The AspectJ language  introduced a model for AOP that has been widely accepted and adopted by other aspect-oriented languages and frameworks, including open-source projects such as JBoss AOP , Spring AOP , and AspectWerkz . In spite of dierences in syntax and in implementation approach, all such tools have similar capabilities and semantics  and oer similar pointcut languages.
Two significant limitations have been identified in current pointcut languages. The most frequent concern is that a pointcut may be "broken" by changes to the base program [10, 7, 19]. This limitation is known as the fragile pointcut problem . Another issue is the difficulty or impossibility of expressing some pointcuts clearly and accurately .
It is useful to set forth a criterion for comparing pointcut definitions. We define pointcut quality as the extent to which a given pointcut meets the following requirements:
Example. One of the most frequent examples of AspectJ usage, the figure editor , has also been commonly used for exposing the shortcomings of that language [7, 8, 17]. It consists of a graphical editor, with several types of elements (squares, circles etc.), whose display must be updated whenever the state of some element changes. The program manages elements in the display as instances of class FigureElement and its subclasses (Figure 1). We want to create a "display updating" aspect that calls the Display.redraw() method in response to element modifications.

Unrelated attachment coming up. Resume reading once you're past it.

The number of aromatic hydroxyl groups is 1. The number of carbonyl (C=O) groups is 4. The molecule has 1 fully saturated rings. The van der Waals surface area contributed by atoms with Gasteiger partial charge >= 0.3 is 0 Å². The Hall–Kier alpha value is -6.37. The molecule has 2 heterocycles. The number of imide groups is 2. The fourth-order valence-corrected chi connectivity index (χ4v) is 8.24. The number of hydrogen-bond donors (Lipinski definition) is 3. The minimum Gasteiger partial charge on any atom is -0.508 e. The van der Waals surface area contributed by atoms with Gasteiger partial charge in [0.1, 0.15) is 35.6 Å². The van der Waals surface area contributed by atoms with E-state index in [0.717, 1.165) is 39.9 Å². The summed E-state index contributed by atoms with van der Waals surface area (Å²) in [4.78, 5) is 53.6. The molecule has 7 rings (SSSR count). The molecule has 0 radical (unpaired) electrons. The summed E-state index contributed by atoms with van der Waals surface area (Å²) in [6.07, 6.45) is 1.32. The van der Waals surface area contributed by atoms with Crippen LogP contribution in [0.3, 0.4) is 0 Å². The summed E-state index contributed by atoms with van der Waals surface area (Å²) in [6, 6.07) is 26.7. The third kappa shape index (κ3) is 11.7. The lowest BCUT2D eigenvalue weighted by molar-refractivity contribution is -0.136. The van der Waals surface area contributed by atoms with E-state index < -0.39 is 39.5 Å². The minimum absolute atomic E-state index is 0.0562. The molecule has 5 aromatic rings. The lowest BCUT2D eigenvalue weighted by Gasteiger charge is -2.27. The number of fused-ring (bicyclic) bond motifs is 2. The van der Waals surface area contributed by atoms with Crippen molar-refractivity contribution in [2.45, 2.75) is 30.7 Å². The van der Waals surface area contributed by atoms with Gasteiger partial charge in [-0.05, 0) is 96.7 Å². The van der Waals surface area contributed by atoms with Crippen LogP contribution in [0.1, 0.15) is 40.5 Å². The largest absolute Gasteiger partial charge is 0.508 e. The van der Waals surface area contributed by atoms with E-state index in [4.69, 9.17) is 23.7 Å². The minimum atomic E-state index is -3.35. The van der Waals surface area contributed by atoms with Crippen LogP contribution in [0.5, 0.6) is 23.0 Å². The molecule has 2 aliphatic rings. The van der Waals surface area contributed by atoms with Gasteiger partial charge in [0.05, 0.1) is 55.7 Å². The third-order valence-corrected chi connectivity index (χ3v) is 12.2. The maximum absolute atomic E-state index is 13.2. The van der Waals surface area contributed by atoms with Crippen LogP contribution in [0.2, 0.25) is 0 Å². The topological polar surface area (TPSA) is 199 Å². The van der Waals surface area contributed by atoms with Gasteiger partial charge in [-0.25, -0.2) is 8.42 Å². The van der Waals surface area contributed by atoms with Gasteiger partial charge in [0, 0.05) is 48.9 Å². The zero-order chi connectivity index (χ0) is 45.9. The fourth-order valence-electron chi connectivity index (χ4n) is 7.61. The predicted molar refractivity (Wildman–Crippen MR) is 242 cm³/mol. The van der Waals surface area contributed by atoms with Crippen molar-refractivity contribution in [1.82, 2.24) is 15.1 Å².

Figure 1: UML diagram for the figure editor example
The classic solution is an aspect that selects methods based on a naming convention, e.g. picking all methods whose names start with "set" defined in class FigureElement and its subclasses. A pointcut based on such a naming convention is a low-quality one, because it is not quite resilient (if someone implements a new method that alters some element but does not start with "set", the new method will not be selected) and does not clearly express its intent (which the reader must guess from the method prefix).